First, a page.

In Dark Times, NAM Study Sees a Bright Future for Nursing
Earlier today, the National Academy of Medicine (NAM) released its eagerly awaited report, The Future of Nursing 2020-2030: Charting a Path to Achieve Health Equity. The report’s dedication to “nurses around the world who paid the ultimate price of caring for people during the COVID-19 crisis” strikes an appropriately solemn note given what has transpired, but the report itself lays out an optimistic and ambitious vision of the future. The authors see nurses taking on “expanded roles…in new settings in innovative ways” and contributing to ushering in “a new era of promoting health equity and well-being for all.”
Funded by the Robert Wood Johnson Foundation (RWJF), the report examines nurses’ role in achieving health equity—the ability of everyone to attain their full health potential—and in bridging the health and social needs of individuals, families, and communities. “This is a transformational time for the field of nursing,” said Mary Wakefield, PhD, RN, FAAN, visiting professor at Georgetown University and the University of Texas at Austin, who co-chaired the NAM study committee that wrote the report. “Policymakers and health system leaders must seize this moment to strengthen nurse education and training, integrate health equity into nursing practice, and protect nurses’ physical, emotional, and mental well-being, so they can provide the best care possible.”
All of us at the Future of Nursing: Campaign for Action, an initiative of AARP Foundation, AARP, and RWJF, will be delving more deeply into the report in the coming weeks, and I encourage you to take a look for yourself. For now, here are a few key take-aways:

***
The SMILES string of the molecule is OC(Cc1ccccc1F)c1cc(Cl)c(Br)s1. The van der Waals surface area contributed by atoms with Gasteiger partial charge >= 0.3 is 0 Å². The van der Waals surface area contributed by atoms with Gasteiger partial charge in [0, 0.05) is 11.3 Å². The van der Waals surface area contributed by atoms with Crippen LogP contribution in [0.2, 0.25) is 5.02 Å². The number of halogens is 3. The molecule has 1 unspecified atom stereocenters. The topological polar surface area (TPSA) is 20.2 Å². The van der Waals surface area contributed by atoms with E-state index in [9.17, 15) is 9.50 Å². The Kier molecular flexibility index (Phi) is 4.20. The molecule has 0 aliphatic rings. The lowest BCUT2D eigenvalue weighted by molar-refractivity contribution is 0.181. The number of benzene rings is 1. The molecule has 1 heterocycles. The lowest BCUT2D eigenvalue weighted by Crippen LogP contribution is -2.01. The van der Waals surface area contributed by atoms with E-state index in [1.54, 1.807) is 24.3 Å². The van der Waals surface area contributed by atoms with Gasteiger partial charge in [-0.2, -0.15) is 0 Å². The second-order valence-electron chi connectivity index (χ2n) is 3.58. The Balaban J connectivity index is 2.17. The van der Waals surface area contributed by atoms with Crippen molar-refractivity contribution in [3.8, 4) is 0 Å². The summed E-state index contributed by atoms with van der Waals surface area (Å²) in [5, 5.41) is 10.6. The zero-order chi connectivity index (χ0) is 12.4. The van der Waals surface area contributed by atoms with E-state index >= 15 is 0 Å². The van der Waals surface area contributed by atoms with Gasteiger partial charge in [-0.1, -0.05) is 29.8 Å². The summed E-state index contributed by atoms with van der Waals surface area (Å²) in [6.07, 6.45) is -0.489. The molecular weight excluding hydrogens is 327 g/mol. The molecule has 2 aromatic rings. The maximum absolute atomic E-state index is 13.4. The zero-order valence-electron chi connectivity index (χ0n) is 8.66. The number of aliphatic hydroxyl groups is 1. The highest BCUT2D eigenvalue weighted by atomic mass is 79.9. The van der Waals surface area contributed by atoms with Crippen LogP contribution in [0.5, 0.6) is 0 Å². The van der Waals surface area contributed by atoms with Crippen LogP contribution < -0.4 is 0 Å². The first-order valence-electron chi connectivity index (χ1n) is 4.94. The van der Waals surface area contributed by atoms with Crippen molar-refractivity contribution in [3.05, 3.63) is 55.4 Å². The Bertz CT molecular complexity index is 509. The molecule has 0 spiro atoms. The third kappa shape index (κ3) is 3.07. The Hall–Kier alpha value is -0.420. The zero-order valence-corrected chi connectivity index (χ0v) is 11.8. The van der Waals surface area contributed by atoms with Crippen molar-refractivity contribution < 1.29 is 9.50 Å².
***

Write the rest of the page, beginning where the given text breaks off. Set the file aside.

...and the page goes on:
Diversity, Inclusion, and Equity
Nursing is an overwhelmingly white and female profession. To be effective in promoting health equity, nurses need to diversify their ranks. Whether in schools or the workplace, identifying, recruiting, and supporting nurses who reflect the diversity of the U.S. population and enabling them to take on leadership roles is critical to advancing equity. The report emphasizes the need to build partnerships with colleges that serve communities underrepresented in the nursing profession. I’m pleased to note that the Campaign is already engaged in this work, and we know we have more work to do. Noting the disproportionate impact of COVID-19 on communities of color, the report also includes a detailed discussion of racism as a social determinant of health and calls on nurses to acknowledge and dismantle racist structures within the profession.
The report calls on education programs to prepare nurses to advance health equity. Historically, nursing education programs have focused heavily on preparing nurses to work in hospitals. That’s not sufficient if we want nurses to address social determinants of health, among them access to stable housing and adequate food, income, and education. Nursing schools will need to increase community-based learning experiences such as those captured by the Campaign in a 2018 survey of nursing educators. The report also urges schools to teach students to use telehealth and analyze data, skills that can assist them in addressing population health.
Nurses’ Health and Well-Being